The Australian National Botanic Gardens contain an extensive collection of Australian native plants. When these are flowering they make a wonderful display in the bushland setting. Fortunately there is always something in flower whenever you visit.
On our last visit early this year we were delighted by the extensive array of Kangaroo Paws in flower. The one shown in the photo above is Anigozanthus flavidus. The Eastern Spinebill’s loved the flowers and came frequently to feed on the nectar in the flowers. Spinebills are members of the honeyeater family of birds in Australia.
2007 Australian Capital Territory trip report #12
The Eastern Spinebill is one of Australia’s more colourful honeyeaters. We do not have this species in our garden in Murray Bridge, so I have to travel up into the Adelaide Hills, or interstate, to see this lovely bird.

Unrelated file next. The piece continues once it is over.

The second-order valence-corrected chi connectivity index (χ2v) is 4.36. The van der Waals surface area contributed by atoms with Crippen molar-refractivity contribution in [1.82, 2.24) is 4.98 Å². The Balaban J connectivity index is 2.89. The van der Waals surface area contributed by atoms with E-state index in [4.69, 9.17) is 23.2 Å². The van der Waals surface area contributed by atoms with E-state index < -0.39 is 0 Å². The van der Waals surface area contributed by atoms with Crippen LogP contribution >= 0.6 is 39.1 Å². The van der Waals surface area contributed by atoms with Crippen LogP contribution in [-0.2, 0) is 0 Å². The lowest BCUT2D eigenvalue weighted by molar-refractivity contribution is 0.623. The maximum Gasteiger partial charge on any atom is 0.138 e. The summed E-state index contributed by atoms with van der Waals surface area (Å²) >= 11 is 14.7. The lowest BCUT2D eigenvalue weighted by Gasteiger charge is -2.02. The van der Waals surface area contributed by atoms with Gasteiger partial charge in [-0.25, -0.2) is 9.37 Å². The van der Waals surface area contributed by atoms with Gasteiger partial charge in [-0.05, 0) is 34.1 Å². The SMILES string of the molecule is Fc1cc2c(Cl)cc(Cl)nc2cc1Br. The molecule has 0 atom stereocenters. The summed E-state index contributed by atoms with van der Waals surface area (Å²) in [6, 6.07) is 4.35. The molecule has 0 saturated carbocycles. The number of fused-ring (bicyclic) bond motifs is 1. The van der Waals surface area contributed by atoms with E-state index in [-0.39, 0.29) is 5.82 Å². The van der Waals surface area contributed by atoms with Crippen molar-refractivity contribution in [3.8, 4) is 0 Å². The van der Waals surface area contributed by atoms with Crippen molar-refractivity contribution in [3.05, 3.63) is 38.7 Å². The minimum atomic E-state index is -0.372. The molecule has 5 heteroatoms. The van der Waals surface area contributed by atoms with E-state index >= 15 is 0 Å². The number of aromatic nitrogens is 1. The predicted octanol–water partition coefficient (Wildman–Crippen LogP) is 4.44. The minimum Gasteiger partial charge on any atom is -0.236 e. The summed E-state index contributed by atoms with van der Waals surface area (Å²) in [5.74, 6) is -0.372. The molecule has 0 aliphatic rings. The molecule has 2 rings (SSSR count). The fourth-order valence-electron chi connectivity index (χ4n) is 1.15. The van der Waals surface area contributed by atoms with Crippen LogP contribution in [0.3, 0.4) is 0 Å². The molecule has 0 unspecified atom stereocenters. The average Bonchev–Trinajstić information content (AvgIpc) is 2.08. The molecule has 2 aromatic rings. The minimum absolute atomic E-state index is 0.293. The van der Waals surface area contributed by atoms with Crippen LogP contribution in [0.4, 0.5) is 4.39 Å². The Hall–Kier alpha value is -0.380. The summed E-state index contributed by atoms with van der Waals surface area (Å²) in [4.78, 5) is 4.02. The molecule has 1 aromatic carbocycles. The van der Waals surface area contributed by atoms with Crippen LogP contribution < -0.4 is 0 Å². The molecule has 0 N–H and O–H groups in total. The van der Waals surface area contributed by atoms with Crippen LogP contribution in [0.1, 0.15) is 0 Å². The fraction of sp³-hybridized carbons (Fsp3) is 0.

It is a relatively common species in its range which extends along the coastal regions of eastern and south eastern Australia, from near Brisbane through to north of Adelaide. Its preferred habitat includes gardens, forests, heathlands and woodlands.
This particular species has caused me some angst over the last two years. Although I’ve seen it quite a few times, I haven’t been able to get any individuals to sit still long enough for me to focus the camera. Until my recent visit to the Australian National Botanic Gardens, that is. It’s quite a long drive to find one cooperative bird. Never mind, get it I did. It’s an even longer drive to see its cousin, the Western Spinebill in Western Australia. That one will have to wait a little while to appear in my camera lens.
Click on the image to enlarge the photo.